This article will be picking up where my blog about magic left off. Magic is, by its very nature, open ended, open to interpretation, and really kinda fun as a concept. In contrast, religion is just something we have to deal with if we’re going to portray history accurately. The trouble is, I’m not sure we’re doing it right.
Back in the golden era of Hollywood, we couldn’t get enough of religion. It was a major feature of films like Ben Hur, or El Cid. Maybe studios weren’t conflicted about showing it. They loved them some piety, and they weren’t afraid to show it. Contrast that with modern films about religion, like Kingdom of Heaven. There’s that classic one-two:
Balian: “I will burn it to the ground. Your holy places; ours. Every last thing in Jerusalem that drives men mad.”
Saladin: “I wonder if it would not be better if you did.”
Films are not alone. In almost every TV series, religion has a minimal role. In the BBC’s Robin Hood, Friar Tuck rarely visited a church, and even less often to commune with God. in HBO’s Rome, religion was just another way for the series to go ‘look how weird everything was back then’. Day-to-day lives seem to be divorced from the spirituality that was almost certainly a much bigger deal.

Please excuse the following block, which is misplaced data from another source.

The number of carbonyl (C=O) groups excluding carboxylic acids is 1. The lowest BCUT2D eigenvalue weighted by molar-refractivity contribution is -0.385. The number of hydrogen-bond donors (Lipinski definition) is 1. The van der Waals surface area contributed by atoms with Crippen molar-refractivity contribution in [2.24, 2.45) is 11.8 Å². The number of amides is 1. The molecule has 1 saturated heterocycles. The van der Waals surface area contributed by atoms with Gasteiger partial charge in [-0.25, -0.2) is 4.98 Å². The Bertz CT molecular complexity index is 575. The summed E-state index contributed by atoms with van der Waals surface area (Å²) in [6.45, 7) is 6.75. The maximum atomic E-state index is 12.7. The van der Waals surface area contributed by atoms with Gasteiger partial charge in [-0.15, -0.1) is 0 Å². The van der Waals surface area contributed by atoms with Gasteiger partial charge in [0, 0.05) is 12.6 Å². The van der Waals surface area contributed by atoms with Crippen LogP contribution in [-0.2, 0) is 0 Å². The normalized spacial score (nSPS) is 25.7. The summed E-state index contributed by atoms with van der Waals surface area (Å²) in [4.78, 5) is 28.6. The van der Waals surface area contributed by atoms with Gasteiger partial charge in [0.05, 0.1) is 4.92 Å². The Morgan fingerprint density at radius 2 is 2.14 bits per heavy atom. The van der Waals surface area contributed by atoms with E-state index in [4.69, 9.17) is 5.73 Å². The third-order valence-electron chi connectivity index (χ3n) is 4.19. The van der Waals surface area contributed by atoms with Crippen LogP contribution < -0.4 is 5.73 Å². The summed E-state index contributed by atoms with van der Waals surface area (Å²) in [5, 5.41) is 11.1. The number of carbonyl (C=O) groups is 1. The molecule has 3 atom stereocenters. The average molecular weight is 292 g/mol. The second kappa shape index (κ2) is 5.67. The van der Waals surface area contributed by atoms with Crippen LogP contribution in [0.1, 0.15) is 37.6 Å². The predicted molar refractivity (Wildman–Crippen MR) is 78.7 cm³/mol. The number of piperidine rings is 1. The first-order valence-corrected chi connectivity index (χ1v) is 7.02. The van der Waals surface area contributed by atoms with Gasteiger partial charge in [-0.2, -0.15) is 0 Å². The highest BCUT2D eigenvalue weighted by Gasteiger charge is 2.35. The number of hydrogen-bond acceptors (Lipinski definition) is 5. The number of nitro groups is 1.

Similarly, games really haven’t figured out a mechanic for religion. What’s the point of it? Is it just a tag that defines allegiances, like nationality? Or is there something more? Many games do have churches and religious buildings as part of their architecture, but you can’t actually go *into* them. Why would you want to do that?
Somehow, we’ve really gone off religion. We’re now almost scared of it.
Studios are trying to redress the balance. They’re attempting to build historic worlds where religion plays a suitably active role. But they are taking their sweet time about it.